Every 47 minutes in the U.S. a woman tests positive for HIV.
Tomorrow is National Women and Girls HIV/Awareness Day. This blog is dedicated to that and is a part of the blog for Rock the Red Pump. Please check out their website for more information and upcoming events.
I grew up at a time when HIV was new, gay men were dying quickly from AIDS related illnesses and there was a lot of scare around it, but people were really ill informed.
I want to go through an odd shaped history as I remember it. This is a recounting of my experiences with the movement to fight HIV and AIDS. It is not to be seen as a history of the movement, but my recollections of what has gone on and as I have seen it play out in my life. It is of course influenced by who I am.
When HIV and AIDS first became known, no one knew what was going on except that gay men and people using intravenous drugs were dying. People in their homophobia, of course wanted to blame it on the gay men (some still do), saying it was God’s punishment for being gay, or on the American government for giving it to monkeys and to men in Africa to kill off black people (which is still a popular belief- I get to it, and it’s not such a crazy idea), and on sex in general saying people had been too loose because of the 60’s.
Slowly, as people began to learn more, there started to be more education about how to stay safe, but it was still looked at as a disease that gay men got. I remember getting a book in school in the late 80’s or early 90’s. It was somewhere a thick pamphlet and a thin paperback. I wish I still had it because I look back on it and wonder if it was accurate even for that time, but it was informative about general ways HIV was contracted.
Somewhere in there was the death of Ryan White which had a big impact on HIV and AIDS awareness because he was a kid and because he was a hemophiliac and contracted HIV from a blood treatment. He was diagnosed at 13 and died in 1990, while I was in high school. His mother Jeanne White Ginder has been instrumental in fighting for education, funding and debunking myths about the disease. Ryan White’s name has been used in program funding for people with HIV and AIDS.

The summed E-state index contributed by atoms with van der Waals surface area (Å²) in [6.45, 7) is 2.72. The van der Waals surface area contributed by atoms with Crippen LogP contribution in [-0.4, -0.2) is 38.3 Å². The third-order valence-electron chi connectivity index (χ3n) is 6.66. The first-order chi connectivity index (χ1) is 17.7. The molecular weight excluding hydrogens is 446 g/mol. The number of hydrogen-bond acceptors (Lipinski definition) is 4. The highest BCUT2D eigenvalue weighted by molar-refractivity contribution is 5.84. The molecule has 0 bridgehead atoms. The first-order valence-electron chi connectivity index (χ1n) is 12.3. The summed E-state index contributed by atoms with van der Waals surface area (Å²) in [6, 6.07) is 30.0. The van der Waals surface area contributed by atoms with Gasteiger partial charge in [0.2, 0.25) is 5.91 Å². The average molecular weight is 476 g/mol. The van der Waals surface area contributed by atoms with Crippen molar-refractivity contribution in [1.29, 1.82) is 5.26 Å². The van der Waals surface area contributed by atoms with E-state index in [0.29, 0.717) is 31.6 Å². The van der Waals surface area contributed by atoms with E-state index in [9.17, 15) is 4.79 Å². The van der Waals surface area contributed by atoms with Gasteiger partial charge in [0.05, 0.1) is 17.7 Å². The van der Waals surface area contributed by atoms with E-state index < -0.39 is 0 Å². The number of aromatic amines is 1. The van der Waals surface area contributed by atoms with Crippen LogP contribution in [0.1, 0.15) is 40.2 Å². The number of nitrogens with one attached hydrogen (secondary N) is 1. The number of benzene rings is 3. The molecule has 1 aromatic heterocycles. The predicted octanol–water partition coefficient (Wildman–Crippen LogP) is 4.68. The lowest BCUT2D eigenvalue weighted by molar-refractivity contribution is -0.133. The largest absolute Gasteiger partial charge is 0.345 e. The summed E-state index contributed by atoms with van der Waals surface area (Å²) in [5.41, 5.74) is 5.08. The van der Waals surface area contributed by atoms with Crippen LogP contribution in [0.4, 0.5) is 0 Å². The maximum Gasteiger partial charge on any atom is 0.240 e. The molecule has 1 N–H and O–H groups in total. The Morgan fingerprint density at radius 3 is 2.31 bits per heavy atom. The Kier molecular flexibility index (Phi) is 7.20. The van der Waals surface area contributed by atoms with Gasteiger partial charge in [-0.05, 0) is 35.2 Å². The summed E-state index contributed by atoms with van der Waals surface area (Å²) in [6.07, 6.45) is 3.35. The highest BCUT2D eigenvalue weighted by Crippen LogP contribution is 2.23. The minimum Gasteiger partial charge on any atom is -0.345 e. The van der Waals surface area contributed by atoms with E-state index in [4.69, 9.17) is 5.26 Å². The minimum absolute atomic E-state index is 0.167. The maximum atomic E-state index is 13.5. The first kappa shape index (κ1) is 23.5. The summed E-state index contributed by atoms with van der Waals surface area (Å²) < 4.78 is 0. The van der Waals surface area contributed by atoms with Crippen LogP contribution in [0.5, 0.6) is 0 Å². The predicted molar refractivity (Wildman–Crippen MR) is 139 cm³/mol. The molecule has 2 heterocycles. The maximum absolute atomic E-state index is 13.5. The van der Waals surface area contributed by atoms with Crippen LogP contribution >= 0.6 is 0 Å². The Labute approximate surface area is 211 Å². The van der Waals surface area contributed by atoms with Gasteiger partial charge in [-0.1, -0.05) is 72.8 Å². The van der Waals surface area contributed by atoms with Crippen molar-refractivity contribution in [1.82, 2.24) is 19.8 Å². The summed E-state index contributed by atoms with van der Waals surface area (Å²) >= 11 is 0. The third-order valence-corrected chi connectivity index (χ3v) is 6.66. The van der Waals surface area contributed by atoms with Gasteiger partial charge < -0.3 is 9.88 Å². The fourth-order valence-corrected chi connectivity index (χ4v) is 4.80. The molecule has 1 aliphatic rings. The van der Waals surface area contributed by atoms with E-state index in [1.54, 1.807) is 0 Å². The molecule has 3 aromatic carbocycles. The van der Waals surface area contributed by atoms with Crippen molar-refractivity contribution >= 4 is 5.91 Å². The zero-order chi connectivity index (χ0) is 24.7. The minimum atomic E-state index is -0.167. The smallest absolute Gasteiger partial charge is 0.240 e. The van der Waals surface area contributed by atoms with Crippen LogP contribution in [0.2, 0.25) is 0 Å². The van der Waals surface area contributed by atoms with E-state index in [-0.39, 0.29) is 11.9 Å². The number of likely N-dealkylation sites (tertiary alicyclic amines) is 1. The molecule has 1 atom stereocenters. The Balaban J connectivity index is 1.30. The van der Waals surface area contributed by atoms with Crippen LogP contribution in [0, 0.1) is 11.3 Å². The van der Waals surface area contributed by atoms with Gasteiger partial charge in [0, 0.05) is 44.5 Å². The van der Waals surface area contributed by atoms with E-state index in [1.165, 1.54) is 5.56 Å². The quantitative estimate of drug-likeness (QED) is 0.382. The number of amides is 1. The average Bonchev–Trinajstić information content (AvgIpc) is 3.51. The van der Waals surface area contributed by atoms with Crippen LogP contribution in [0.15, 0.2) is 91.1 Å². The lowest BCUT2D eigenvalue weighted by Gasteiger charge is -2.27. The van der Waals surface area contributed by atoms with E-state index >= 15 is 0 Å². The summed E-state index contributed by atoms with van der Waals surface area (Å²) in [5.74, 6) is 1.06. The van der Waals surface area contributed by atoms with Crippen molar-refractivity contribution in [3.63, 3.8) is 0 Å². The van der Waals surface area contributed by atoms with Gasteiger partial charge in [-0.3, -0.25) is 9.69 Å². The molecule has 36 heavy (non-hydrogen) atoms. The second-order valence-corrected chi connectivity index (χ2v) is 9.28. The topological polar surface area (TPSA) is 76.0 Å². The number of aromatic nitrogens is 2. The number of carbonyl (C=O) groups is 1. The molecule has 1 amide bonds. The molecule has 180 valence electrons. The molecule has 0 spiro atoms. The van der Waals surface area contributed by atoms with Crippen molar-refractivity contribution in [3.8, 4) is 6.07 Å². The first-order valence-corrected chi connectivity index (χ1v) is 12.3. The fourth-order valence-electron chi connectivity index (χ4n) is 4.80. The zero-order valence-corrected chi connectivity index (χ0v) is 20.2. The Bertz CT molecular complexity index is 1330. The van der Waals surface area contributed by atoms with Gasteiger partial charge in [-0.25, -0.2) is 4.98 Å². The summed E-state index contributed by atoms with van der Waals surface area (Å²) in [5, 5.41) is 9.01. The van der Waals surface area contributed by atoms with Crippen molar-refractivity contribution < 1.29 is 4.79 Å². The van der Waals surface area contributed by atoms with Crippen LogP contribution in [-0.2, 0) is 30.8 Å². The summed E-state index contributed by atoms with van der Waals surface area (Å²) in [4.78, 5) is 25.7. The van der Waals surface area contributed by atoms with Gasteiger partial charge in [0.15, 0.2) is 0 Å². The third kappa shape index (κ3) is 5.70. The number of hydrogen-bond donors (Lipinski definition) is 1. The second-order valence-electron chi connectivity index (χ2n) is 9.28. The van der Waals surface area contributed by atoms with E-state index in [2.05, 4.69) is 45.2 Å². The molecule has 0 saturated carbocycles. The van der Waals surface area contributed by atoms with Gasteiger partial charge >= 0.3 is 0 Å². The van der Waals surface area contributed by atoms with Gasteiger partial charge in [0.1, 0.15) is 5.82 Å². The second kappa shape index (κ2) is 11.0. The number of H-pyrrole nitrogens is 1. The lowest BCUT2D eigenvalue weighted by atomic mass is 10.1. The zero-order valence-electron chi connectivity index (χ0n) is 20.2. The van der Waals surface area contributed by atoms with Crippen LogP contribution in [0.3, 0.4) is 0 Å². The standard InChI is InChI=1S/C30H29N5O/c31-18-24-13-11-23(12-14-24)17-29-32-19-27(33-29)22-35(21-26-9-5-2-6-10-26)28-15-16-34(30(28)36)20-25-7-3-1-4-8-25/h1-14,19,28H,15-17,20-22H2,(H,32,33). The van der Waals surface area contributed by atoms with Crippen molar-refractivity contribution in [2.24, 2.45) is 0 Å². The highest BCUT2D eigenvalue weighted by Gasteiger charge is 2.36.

More efforts were out there to promote HIV and AIDS awareness, to do testing, give condom demonstrations and giving out condoms. The face of literature, especially gay literature and poetry began to change as more and more people began to write novels and memoirs about people who had died of AIDS related causes or who were living with HIV.
The AIDS Memorial Quilt began touring making a big impact on communities as it raised awareness about HIV. I remember going to see it in some big warehouse in Greensboro, NC when I was in college, early 90’s and it was laid out all over the floor in sections. I don’t remember who I went with to see it, but I remember it was like being in an altered universe.
I walked through the funerals, wakes, and memorials of person after person after person. It was like I met their family members and saw their birthday celebrations, their hikes in the mountains, pieces of how they celebrated their identities and cultures, their hobbies, their favorite animals and pets. The pain and the love was in every single stitch and I could feel it. It was the Names Project and it was an emotional journey.
There were AIDS walks and runs. These had begun mid 80’s, but I hadn’t heard of one until the mid 90’s and participated in a couple in 1998 in Santa Fe, NM. I worked at Hispanic Radio Network in Santa Fe and I will never forget that I asked my boss, who lived in a big old nice house to sponsor me in the AIDS walk and give a little money to the cause. It didn’t have to be much, just something and he said no. He said something else that was upsetting and now I can’t remember what, but I was shocked he turned me down because I knew he could afford it and it was an important issue. That was his choice to not give, but at the time I felt hurt he didn’t want to support me in raising money for the cause and angry that he didn’t think it was an important enough cause to give a few bucks to. You had to raise at least $100. to get a t-shirt and I was determined to at least do that and at that time couldn’t afford much more. I ended up raising the money, no thanks to that boss.
Then the musical Rent came out, which brought more awareness to HIV and people “living with and not dying from disease.” It was a beautiful musical, but focused on being gay, on drug addiction, and a bohemian lifestyle of sorts that some people couldn’t relate to. Still people believed it was just gay men and intravenous drug users who had HIV and AIDS.
It is still one of my favorite musicals. It made me want to write musicals, and I don’t read, write, or play music. My sister went to see it in New York and was disappointed. She didn’t really like it at all. This was beyond shocking to me. How could anyone not like Rent? The songs were amazing. 525,600 minutes- how do you measure a life?
“In daylights, in sunsets, in cups of coffee? In inches, in miles, in laughter, in strife. In 525,600 minutes, how do you measure a year in the life? How about love?”
Come on! That is a beautiful song! And the story is tragic and hopeful at the same time. I related to it in a way I think my sister couldn’t. We’re different people, but either way, it took HIV to Broadway and reframed it as something people had and had to live with.
In my life, I have known four people, who I was aware had an HIV diagnosis, all of them have been gay men. I have only known 2 women and they have been clients in my work as a social worker. Obviously in some circles, people have been more overwhelmingly affected, but shouldn’t have to see their loved ones die. You don’t have to know a lot of people with the disease or even one to know it’s a huge problem and that its spread doesn’t have to continue. It’s 2012, aren’t we more advance than this. It’s spread must stop.